Fifty Years Ago Tonight: New Year’s Eve, 1964

new-year-eve-1964

Times Square, New Year’s Eve, 1964.

9 Comments on "Fifty Years Ago Tonight: New Year’s Eve, 1964"

  1. Bags' Groove | December 31, 2014 at 1:01 pm |

    “The proper behaviour all through the holiday season is to be drunk. This drunkenness culminates on New Year’s Eve, when you get so drunk you kiss the person you’re married to.” P J O’Rourke.

  2. This is such a little thing, but it’s so jarring to see Times Square with a department store in it. I always thought it was full of theaters—first legitimate, then later less so—and that the new Disney Store Times Square was the first instance of there being significant retail there.

    Speaking of jarring images, did people still gather for the ball drop during the seventies? I would imagine it had to be a severely diminished event when the square was at its worst.

  3. WhollyRoamin | December 31, 2014 at 5:36 pm |

    I wasn’t in Times Square in the 70s, but it’s on TV in Forrest Gump 1972.

    So there’s that.

  4. A.E.W. Mason | January 1, 2015 at 2:21 am |

    Google “Bond Clothing Stores” for an interesting read on the clothier in the picture. The rag trade is a tough business.

  5. In 1940 Bond Clothiers opened the store at Times Square. Iwas Dubbed “the cathedral of clothing”, it closed in 1977. In 1980, the building was a dance club called Bond International Casino, notable for hosting a concert by The Clash in 1981. The building now houses a restaurant called Bond 45.

  6. I lived in NY in the 70’s. Times Square was not so very bad. Its badness in the 70’s has been greatly exaggerated. New Year’s Eve was still a big deal there but I didn’t go there for New Year’s Eve myself.

    Many of the movie theatres along West 42nd Street to the west of 7th Avenue showed porno movies, but so what? That block isn’t actually in Times Square.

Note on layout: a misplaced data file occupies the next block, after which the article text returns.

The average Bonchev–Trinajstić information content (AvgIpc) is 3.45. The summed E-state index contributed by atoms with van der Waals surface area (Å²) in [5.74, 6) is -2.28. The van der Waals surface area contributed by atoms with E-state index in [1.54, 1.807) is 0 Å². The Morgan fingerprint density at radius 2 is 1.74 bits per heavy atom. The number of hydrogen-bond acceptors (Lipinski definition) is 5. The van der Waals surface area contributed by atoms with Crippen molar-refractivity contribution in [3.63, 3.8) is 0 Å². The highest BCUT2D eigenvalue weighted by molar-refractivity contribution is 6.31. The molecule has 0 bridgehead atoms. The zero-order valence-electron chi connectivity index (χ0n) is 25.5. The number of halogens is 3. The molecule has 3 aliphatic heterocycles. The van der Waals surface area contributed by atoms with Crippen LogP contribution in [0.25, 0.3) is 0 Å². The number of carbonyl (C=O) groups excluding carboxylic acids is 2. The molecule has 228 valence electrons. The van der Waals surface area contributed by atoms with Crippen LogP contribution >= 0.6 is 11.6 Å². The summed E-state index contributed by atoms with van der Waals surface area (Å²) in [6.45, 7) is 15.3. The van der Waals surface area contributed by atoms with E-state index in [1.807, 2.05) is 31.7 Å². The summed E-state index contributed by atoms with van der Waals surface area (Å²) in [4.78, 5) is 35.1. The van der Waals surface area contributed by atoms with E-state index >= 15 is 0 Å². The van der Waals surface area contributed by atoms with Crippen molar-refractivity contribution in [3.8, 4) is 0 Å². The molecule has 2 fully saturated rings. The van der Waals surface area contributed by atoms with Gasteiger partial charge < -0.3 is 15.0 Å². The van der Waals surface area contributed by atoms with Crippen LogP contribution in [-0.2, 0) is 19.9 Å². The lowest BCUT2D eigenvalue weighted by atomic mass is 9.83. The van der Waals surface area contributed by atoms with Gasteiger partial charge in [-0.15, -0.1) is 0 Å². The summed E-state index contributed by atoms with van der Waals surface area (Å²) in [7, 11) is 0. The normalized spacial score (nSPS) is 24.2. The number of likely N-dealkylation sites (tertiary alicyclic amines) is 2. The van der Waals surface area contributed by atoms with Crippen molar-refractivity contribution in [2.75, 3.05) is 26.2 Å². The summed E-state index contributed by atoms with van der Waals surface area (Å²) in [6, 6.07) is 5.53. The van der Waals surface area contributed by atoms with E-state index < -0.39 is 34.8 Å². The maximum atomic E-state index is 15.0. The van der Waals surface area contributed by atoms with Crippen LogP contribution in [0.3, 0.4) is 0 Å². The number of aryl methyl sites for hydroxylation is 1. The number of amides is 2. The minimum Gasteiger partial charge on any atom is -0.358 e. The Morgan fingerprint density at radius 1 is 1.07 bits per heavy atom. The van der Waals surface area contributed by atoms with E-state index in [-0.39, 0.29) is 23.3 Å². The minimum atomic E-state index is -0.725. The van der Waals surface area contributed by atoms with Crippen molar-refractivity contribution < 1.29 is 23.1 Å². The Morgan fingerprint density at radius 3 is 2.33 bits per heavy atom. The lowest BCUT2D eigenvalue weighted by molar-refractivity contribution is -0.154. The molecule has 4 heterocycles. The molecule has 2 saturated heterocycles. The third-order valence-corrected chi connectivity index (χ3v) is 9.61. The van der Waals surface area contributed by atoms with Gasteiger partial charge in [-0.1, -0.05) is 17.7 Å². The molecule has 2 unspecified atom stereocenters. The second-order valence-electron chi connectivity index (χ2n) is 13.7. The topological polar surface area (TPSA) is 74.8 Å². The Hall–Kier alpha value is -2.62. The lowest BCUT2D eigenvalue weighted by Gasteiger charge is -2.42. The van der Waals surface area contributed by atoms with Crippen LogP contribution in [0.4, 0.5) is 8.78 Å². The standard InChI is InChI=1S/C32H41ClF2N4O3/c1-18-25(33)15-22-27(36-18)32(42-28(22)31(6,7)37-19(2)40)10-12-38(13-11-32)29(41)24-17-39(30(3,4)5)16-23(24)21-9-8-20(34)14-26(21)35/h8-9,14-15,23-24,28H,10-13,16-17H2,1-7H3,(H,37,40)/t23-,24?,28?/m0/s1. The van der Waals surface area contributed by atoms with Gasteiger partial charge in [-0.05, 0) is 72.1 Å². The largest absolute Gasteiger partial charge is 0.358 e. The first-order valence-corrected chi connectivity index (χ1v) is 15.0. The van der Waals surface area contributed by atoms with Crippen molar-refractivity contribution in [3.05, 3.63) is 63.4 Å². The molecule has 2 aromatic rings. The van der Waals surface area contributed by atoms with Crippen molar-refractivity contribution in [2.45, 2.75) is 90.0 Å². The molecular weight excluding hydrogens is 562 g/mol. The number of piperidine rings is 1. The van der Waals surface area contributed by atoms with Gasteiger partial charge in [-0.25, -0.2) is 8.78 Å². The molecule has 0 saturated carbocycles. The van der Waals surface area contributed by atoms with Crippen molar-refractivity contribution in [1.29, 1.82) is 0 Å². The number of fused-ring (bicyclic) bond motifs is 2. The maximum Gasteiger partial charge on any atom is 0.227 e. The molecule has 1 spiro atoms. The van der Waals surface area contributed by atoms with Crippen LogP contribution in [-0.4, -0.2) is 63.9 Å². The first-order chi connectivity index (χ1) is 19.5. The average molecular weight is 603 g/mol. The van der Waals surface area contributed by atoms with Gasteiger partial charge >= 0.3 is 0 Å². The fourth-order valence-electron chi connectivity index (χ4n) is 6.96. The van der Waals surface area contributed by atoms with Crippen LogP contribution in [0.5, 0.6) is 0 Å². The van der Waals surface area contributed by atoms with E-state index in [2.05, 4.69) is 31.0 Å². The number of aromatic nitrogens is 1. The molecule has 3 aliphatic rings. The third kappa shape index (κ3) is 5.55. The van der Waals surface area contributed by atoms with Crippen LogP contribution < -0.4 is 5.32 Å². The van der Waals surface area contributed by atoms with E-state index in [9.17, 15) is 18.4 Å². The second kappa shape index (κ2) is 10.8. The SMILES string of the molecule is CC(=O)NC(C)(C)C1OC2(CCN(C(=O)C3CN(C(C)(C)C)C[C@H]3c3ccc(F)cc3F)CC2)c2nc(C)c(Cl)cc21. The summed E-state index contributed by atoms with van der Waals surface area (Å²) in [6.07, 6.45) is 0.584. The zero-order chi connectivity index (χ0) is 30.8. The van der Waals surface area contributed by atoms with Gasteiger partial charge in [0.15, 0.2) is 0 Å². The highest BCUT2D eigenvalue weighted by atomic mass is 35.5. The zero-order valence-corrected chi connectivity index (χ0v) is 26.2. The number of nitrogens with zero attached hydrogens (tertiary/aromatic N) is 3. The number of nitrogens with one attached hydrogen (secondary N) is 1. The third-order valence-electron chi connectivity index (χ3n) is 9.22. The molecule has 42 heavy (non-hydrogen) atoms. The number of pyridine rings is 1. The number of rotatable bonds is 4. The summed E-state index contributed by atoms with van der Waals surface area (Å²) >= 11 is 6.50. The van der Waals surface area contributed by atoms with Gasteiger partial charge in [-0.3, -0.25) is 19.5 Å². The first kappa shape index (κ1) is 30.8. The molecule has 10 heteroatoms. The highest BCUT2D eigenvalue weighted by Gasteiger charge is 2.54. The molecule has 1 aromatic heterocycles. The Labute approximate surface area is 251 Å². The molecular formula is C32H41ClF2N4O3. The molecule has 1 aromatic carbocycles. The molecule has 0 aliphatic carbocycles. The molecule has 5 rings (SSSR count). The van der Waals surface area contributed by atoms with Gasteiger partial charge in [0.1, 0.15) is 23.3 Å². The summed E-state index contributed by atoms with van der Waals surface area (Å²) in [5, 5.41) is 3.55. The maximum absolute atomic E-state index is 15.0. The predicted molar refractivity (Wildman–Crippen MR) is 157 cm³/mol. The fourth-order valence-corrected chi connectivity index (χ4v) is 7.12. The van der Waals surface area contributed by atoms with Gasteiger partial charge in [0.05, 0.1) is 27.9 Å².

7. Vern Trotter | January 1, 2015 at 7:07 pm |

    I was there to usher in 1960. It was bitter cold, around zero, I think. Huge crowd like now. West 42nd street had a lot of porn theaters, the Square also along with peep shows and strip joints. Hotels, the Taft, was one, where a lot of college students and prep schoolers stayed. Sounds bad but was actually safe. Howard Johnson’s, the Automat, Tads, Jack Dempsey’s, Nedick’s, Robert Hall ( sold suits with two pairs of pants for $39.) Brooks, a few blocks away, off the rack suits were $89, I believe. Red label OCBDs were $6 and rep ties were $4.

    The first ball dropped in 1907. I think it was blacked out during WW2 to protect ships at sea from German U Boats who could see their outline against the horizon’s big city lights.

  8. New Year’s Eve 1964 was truly a watershed … home in New York having graduated from college in the spring and soaked up the sun at various beaches along the Northeast coast during the summer. Then the change. Off to OCS in Newport Rhode Island followed by sea duty for three years. Nothing was the same after that. I changed, New York changed, and the country changed.

  9. Helene Farber | December 29, 2017 at 5:37 am |

    I was in Times Square New Year’s Eve 1966. My girlfriends and I first went to see Warhol’s “The Chelsea Girls.” Then probably about 10 or 11 we headed down to Times Square. It was cold and I remember a little snow, and it was packed with people. But unlike when I went there for the millennium (1999) I don’t remember police barricades and being smashed into people. No, in 1966, you could roam free. We were by a Howard Johnson’s. I was 15, almost 16 and when the ball dropped I was swept up and kissed by a handsome young stranger. It wasn’t harassment, just pure fun, joy and exuberance. On the way home to Queens on the subway, we sang and all the commuters joined in. It is my best New Year’s Eve memory.

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